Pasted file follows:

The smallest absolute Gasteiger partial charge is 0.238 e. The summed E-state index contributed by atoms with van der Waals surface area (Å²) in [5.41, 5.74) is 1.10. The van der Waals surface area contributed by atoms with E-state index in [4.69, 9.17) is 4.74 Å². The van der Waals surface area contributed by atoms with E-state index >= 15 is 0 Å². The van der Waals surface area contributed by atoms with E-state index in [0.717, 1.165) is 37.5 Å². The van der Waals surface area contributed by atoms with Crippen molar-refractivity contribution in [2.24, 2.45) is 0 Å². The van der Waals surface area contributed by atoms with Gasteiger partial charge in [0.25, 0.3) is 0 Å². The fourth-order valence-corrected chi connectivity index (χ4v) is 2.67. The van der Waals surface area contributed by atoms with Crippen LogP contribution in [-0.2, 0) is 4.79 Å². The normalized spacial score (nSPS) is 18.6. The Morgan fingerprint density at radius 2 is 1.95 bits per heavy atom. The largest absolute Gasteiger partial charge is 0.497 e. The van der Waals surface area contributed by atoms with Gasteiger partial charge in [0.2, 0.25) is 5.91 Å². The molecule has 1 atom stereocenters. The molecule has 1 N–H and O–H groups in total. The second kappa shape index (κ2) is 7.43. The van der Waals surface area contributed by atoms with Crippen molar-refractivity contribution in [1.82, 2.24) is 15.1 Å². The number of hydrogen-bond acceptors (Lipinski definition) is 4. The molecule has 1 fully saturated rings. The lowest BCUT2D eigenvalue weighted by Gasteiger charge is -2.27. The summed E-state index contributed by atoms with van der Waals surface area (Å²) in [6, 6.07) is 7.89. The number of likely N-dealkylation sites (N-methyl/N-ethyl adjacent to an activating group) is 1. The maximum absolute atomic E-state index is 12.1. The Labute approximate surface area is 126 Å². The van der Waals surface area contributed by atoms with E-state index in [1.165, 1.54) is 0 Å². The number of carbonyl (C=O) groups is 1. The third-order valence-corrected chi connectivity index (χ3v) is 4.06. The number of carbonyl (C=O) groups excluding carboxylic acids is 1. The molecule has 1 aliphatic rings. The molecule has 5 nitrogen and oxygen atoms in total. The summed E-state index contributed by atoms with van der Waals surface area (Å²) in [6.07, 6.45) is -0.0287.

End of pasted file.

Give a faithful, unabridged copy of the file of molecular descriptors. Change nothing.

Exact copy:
The smallest absolute Gasteiger partial charge is 0.238 e. The summed E-state index contributed by atoms with van der Waals surface area (Å²) in [5.41, 5.74) is 1.10. The van der Waals surface area contributed by atoms with E-state index in [4.69, 9.17) is 4.74 Å². The van der Waals surface area contributed by atoms with E-state index >= 15 is 0 Å². The van der Waals surface area contributed by atoms with E-state index in [0.717, 1.165) is 37.5 Å². The van der Waals surface area contributed by atoms with Crippen molar-refractivity contribution in [2.24, 2.45) is 0 Å². The van der Waals surface area contributed by atoms with Gasteiger partial charge in [0.25, 0.3) is 0 Å². The fourth-order valence-corrected chi connectivity index (χ4v) is 2.67. The van der Waals surface area contributed by atoms with Crippen LogP contribution in [-0.2, 0) is 4.79 Å². The normalized spacial score (nSPS) is 18.6. The Morgan fingerprint density at radius 2 is 1.95 bits per heavy atom. The largest absolute Gasteiger partial charge is 0.497 e. The van der Waals surface area contributed by atoms with Gasteiger partial charge in [0.2, 0.25) is 5.91 Å². The molecule has 1 atom stereocenters. The molecule has 1 N–H and O–H groups in total. The second kappa shape index (κ2) is 7.43. The van der Waals surface area contributed by atoms with Crippen molar-refractivity contribution in [1.82, 2.24) is 15.1 Å². The number of hydrogen-bond acceptors (Lipinski definition) is 4. The molecule has 1 fully saturated rings. The lowest BCUT2D eigenvalue weighted by Gasteiger charge is -2.27. The summed E-state index contributed by atoms with van der Waals surface area (Å²) in [6, 6.07) is 7.89. The number of likely N-dealkylation sites (N-methyl/N-ethyl adjacent to an activating group) is 1. The maximum absolute atomic E-state index is 12.1. The Labute approximate surface area is 126 Å². The van der Waals surface area contributed by atoms with E-state index in [1.165, 1.54) is 0 Å². The number of carbonyl (C=O) groups is 1. The third-order valence-corrected chi connectivity index (χ3v) is 4.06. The number of carbonyl (C=O) groups excluding carboxylic acids is 1. The molecule has 1 aliphatic rings. The molecule has 5 nitrogen and oxygen atoms in total. The summed E-state index contributed by atoms with van der Waals surface area (Å²) in [6.07, 6.45) is -0.0287.